This won’t fly off shelves, but it’ll be just the right mirror for a very particular reader.

READ REVIEW

QUINTESSENCE

Fantasy with a STEM infusion.

Alma has what her family calls “episodes,” or panic attacks, and her parents are worried. They’ve recently moved to Four Points, and they really want Alma to fit in. She doesn’t. But when she sees a flyer for Astronomy Club, she knows it’ll please her parents, and so she goes. There are only two other kids when she gets there: Hugo, who doesn’t attend regular classes because he’s very advanced (and also socially awkward), and Shirin, who is the first person to notice that the flyers seem to have been very specifically placed to attract these particular children. Then there’s the ShopKeeper, whose store is never open but whom Alma is always running into—and who always seems to know what she needs to do next. What’s next is convincing her friends that the other night, Alma saw a star fall from the sky, and as it fell, it became a person—a Starling. This complicated setup gives way to a quest involving astrophysics and cosmology, as the children sneak around town trying to put together all the elements required to send a star back to the sky where she belongs. Both Alma’s severe anxiety and panic attacks and Hugo’s social ineptitude are portrayed sensitively, not as jokes. Alma is white, Hugo appears black, and Shirin is Persian American.

This won’t fly off shelves, but it’ll be just the right mirror for a very particular reader. (Fantasy. 8-12)

Pub Date: May 19, 2020

ISBN: 978-0-374-30976-3

Page Count: 368

Publisher: Farrar, Straus and Giroux

Review Posted Online: March 15, 2020

Kirkus Reviews Issue: April 1, 2020

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Telgemeier’s bold colors, superior visual storytelling, and unusual subject matter will keep readers emotionally engaged and...

GHOSTS

Catrina narrates the story of her mixed-race (Latino/white) family’s move from Southern California to Bahía de la Luna on the Northern California coast.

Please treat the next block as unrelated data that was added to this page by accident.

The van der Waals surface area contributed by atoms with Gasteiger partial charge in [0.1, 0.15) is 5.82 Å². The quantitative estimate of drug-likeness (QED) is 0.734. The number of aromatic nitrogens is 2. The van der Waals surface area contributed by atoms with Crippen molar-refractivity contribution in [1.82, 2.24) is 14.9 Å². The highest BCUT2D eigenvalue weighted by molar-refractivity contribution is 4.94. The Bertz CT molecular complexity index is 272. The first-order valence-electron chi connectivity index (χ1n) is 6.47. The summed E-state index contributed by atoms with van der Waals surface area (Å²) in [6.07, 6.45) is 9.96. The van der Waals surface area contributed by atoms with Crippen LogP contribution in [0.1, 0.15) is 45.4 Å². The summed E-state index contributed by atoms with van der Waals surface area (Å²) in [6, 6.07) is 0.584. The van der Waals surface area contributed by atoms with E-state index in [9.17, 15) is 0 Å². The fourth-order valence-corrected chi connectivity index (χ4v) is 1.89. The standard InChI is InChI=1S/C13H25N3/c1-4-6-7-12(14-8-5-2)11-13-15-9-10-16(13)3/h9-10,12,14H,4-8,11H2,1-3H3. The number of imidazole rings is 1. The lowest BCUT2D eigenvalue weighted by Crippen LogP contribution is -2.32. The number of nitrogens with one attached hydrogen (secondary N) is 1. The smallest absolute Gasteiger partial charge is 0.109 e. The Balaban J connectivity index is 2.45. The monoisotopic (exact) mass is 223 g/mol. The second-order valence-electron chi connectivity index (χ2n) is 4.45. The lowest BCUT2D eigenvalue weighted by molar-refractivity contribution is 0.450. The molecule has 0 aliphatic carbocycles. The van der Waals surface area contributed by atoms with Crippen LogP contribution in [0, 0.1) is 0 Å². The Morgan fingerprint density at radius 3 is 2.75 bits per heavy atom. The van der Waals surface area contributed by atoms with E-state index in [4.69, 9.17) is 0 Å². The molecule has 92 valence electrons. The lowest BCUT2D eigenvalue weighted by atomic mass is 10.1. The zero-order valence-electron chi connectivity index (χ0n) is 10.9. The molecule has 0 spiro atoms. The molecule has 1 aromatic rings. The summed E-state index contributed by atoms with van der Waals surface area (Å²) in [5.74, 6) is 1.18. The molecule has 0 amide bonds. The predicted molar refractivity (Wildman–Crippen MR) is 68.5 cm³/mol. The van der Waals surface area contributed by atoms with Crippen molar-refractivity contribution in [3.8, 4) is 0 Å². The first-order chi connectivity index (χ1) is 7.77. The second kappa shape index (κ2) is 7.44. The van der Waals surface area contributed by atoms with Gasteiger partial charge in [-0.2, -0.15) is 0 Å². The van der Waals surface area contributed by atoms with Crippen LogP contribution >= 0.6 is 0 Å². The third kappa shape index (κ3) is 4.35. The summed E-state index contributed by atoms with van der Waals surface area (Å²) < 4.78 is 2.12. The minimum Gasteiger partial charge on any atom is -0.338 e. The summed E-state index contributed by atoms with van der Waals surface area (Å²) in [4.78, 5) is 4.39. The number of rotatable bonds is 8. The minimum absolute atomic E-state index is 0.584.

Dad has a new job, but it’s little sister Maya’s lungs that motivate the move: she has had cystic fibrosis since birth—a degenerative breathing condition. Despite her health, Maya loves adventure, even if her lungs suffer for it and even when Cat must follow to keep her safe. When Carlos, a tall, brown, and handsome teen Ghost Tour guide introduces the sisters to the Bahía ghosts—most of whom were Spanish-speaking Mexicans when alive—they fascinate Maya and she them, but the terrified Cat wants only to get herself and Maya back to safety. When the ghost adventure leads to Maya’s hospitalization, Cat blames both herself and Carlos, which makes seeing him at school difficult. As Cat awakens to the meaning of Halloween and Day of the Dead in this strange new home, she comes to understand the importance of the ghosts both to herself and to Maya. Telgemeier neatly balances enough issues that a lesser artist would split them into separate stories and delivers as much delight textually as visually. The backmatter includes snippets from Telgemeier’s sketchbook and a photo of her in Día makeup.

Telgemeier’s bold colors, superior visual storytelling, and unusual subject matter will keep readers emotionally engaged and unable to put down this compelling tale. (Graphic fiction. 8-12)

Pub Date: Sept. 13, 2016

ISBN: 978-0-545-54061-2

Page Count: 256

Publisher: Scholastic

Review Posted Online: July 2, 2016

Kirkus Reviews Issue: July 15, 2016

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A deftly told story that dramatizes how Danes appointed themselves bodyguards—not only for their king, who was in the habit...

NUMBER THE STARS

The author of the Anastasia books as well as more serious fiction (Rabble Starkey, 1987) offers her first historical fiction—a story about the escape of the Jews from Denmark in 1943.

Five years younger than Lisa in Carol Matas' Lisa's War (1989), Annemarie Johansen has, at 10, known three years of Nazi occupation. Though ever cautious and fearful of the ubiquitous soldiers, she is largely unaware of the extent of the danger around her; the Resistance kept even its participants safer by telling them as little as possible, and Annemarie has never been told that her older sister Lise died in its service. When the Germans plan to round up the Jews, the Johansens take in Annemarie's friend, Ellen Rosen, and pretend she is their daughter; later, they travel to Uncle Hendrik's house on the coast, where the Rosens and other Jews are transported by fishing boat to Sweden. Apart from Lise's offstage death, there is little violence here; like Annemarie, the reader is protected from the full implications of events—but will be caught up in the suspense and menace of several encounters with soldiers and in Annemarie's courageous run as courier on the night of the escape. The book concludes with the Jews' return, after the war, to homes well kept for them by their neighbors.

A deftly told story that dramatizes how Danes appointed themselves bodyguards—not only for their king, who was in the habit of riding alone in Copenhagen, but for their Jews. (Historical fiction. 9-12)

Pub Date: April 1, 1989

ISBN: 0547577095

Page Count: 156

Publisher: Houghton Mifflin

Review Posted Online: Oct. 17, 2011

Kirkus Reviews Issue: March 15, 1989

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